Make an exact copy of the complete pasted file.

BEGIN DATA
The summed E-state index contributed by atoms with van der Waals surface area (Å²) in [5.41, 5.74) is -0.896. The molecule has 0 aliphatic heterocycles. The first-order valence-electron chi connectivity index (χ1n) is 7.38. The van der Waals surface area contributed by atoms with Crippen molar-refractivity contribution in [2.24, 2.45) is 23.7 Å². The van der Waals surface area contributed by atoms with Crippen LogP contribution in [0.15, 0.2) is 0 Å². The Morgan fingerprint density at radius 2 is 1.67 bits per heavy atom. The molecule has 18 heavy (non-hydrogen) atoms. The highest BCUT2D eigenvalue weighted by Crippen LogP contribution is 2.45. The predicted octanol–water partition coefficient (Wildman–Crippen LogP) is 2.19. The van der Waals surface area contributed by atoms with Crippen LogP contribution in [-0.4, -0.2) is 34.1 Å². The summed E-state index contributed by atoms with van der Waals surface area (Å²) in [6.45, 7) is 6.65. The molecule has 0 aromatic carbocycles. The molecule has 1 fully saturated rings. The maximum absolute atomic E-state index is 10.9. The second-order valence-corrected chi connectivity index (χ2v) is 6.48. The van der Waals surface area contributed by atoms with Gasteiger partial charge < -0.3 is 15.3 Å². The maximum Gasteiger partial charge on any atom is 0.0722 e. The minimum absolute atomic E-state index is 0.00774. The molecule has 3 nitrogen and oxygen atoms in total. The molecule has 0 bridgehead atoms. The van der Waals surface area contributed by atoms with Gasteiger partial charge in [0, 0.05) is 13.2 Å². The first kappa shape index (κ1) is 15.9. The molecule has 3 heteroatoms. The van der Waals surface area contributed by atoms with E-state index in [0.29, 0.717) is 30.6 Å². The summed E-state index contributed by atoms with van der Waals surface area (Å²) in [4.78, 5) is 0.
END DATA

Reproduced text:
The summed E-state index contributed by atoms with van der Waals surface area (Å²) in [5.41, 5.74) is -0.896. The molecule has 0 aliphatic heterocycles. The first-order valence-electron chi connectivity index (χ1n) is 7.38. The van der Waals surface area contributed by atoms with Crippen molar-refractivity contribution in [2.24, 2.45) is 23.7 Å². The van der Waals surface area contributed by atoms with Crippen LogP contribution in [0.15, 0.2) is 0 Å². The Morgan fingerprint density at radius 2 is 1.67 bits per heavy atom. The molecule has 18 heavy (non-hydrogen) atoms. The highest BCUT2D eigenvalue weighted by Crippen LogP contribution is 2.45. The predicted octanol–water partition coefficient (Wildman–Crippen LogP) is 2.19. The van der Waals surface area contributed by atoms with Crippen LogP contribution in [-0.4, -0.2) is 34.1 Å². The summed E-state index contributed by atoms with van der Waals surface area (Å²) in [6.45, 7) is 6.65. The molecule has 0 aromatic carbocycles. The molecule has 1 fully saturated rings. The maximum absolute atomic E-state index is 10.9. The second-order valence-corrected chi connectivity index (χ2v) is 6.48. The van der Waals surface area contributed by atoms with Gasteiger partial charge < -0.3 is 15.3 Å². The maximum Gasteiger partial charge on any atom is 0.0722 e. The minimum absolute atomic E-state index is 0.00774. The molecule has 3 nitrogen and oxygen atoms in total. The molecule has 0 bridgehead atoms. The van der Waals surface area contributed by atoms with Gasteiger partial charge in [0, 0.05) is 13.2 Å². The first kappa shape index (κ1) is 15.9. The molecule has 3 heteroatoms. The van der Waals surface area contributed by atoms with E-state index in [0.29, 0.717) is 30.6 Å². The summed E-state index contributed by atoms with van der Waals surface area (Å²) in [4.78, 5) is 0.